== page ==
I have this constant pressure in the front of my head that feels like a headache, but could also be from the terrible sleep schedule I’ve been keeping, or from my body fighting off allergy symptoms, or from the possibility that I’m actually more stressed out about this whole virus thing subconsciously, and my brain just isn’t registering it properly, or that I just need to drink water.
What are adjustments you’ve made to make online school work for you?
Honestly, I’m still trying to figure it out for myself. Other school districts might operate differently, but at the beginning of every week I get a swarm of assignments from all my classes that are due by Friday on this website we use called itslearning, so it’s up to me to pace myself and do them reasonably, then I get the weekend off. I still write everything in a planner, especially because everything is on my laptop now, and I can’t separate things by folder or class period. I’ve thought about setting a timer for myself when I work, just like in school, to make sure I work efficiently and touch base on everything, but I haven’t tried it because a lot of my assignments now aren’t based on a 45 minute class time limit. But overall, I try and remember that if I’m tired, and I can’t focus on something, I should just stop and try the next day, just like I did when school was still in session.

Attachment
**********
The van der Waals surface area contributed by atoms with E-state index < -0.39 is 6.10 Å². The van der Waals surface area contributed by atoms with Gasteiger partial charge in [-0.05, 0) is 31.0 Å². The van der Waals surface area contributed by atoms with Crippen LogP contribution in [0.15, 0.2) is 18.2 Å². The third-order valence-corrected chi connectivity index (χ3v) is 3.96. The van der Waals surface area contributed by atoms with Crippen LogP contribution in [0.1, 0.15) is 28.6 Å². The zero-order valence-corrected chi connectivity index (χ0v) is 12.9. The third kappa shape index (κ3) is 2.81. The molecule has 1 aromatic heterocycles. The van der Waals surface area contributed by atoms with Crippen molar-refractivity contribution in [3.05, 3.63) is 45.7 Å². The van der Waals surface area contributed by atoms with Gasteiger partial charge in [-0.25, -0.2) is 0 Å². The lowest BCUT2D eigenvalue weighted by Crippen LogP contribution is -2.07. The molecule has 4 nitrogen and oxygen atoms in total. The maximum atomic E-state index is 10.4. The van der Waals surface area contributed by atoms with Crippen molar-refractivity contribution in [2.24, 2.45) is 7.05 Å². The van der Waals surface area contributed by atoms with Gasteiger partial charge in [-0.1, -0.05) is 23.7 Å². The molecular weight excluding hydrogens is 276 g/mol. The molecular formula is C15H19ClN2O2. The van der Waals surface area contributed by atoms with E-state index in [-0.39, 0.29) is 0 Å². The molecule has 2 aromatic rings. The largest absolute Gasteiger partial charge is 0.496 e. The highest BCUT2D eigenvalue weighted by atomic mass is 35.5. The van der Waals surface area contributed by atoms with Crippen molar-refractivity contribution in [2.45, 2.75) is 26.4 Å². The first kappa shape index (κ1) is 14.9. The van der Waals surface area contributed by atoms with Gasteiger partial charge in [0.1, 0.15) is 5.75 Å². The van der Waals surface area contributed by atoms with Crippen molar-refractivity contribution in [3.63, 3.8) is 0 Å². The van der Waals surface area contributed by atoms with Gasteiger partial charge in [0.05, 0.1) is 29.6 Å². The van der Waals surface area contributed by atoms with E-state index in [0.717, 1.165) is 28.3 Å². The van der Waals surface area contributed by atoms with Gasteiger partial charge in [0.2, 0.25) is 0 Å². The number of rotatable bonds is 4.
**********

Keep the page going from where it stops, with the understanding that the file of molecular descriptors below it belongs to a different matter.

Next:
Has the coronavirus impacted college decisions and enrollment plans? If so, how?
Not really. Even if I had been admitted into NYU or UC Berkeley, my parents probably wouldn’t have wanted me to go, because of the amount of cases of the virus in both of those states. And even then, those schools are super expensive.
I had signed up for a college event in early June, which is now obviously not happening. It may be switched to online, but I haven’t heard anything from the school yet.
RaiseMe Insight: While the disappointment of missing in-person campus events and tours is real, there are thankfully great alternatives to learning about a university online. This article shows how you can explore colleges from your home, and even take a tour virtually!
Where have you turned to for resources on navigating the coronavirus?
I see most advice and articles on social media, but most of my knowledge comes from my parents. They watch the news and read information about it and relay it back to me, so I know what’s going on and when. This makes it so where I don’t actively seek out much information myself, and I can just make sure to stay inside, do my work, and wash my hands thoroughly as often as I can.